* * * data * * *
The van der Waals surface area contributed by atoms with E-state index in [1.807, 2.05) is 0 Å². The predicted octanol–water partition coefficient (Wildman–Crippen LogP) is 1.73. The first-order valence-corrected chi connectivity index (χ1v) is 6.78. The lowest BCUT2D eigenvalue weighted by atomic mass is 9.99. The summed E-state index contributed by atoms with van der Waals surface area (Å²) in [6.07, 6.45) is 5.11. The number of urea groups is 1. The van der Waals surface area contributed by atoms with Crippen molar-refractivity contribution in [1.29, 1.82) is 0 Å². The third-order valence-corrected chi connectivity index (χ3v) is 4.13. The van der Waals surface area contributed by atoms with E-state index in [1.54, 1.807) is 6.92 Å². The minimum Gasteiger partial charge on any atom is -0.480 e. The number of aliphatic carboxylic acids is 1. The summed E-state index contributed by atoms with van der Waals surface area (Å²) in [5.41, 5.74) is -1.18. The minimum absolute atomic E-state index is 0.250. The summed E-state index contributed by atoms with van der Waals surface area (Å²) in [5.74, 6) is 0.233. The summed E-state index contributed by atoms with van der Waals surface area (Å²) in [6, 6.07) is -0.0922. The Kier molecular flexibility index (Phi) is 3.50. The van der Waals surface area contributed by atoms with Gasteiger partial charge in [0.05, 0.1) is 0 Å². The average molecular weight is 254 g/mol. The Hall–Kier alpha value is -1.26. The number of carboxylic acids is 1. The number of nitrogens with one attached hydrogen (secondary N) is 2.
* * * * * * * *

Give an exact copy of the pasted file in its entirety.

The van der Waals surface area contributed by atoms with E-state index in [1.807, 2.05) is 0 Å². The predicted octanol–water partition coefficient (Wildman–Crippen LogP) is 1.73. The first-order valence-corrected chi connectivity index (χ1v) is 6.78. The lowest BCUT2D eigenvalue weighted by atomic mass is 9.99. The summed E-state index contributed by atoms with van der Waals surface area (Å²) in [6.07, 6.45) is 5.11. The number of urea groups is 1. The van der Waals surface area contributed by atoms with Crippen molar-refractivity contribution in [1.29, 1.82) is 0 Å². The third-order valence-corrected chi connectivity index (χ3v) is 4.13. The van der Waals surface area contributed by atoms with E-state index in [1.54, 1.807) is 6.92 Å². The minimum Gasteiger partial charge on any atom is -0.480 e. The number of aliphatic carboxylic acids is 1. The summed E-state index contributed by atoms with van der Waals surface area (Å²) in [5.41, 5.74) is -1.18. The minimum absolute atomic E-state index is 0.250. The summed E-state index contributed by atoms with van der Waals surface area (Å²) in [5.74, 6) is 0.233. The summed E-state index contributed by atoms with van der Waals surface area (Å²) in [6, 6.07) is -0.0922. The Kier molecular flexibility index (Phi) is 3.50. The van der Waals surface area contributed by atoms with Gasteiger partial charge in [0.05, 0.1) is 0 Å². The average molecular weight is 254 g/mol. The Hall–Kier alpha value is -1.26. The number of carboxylic acids is 1. The number of nitrogens with one attached hydrogen (secondary N) is 2.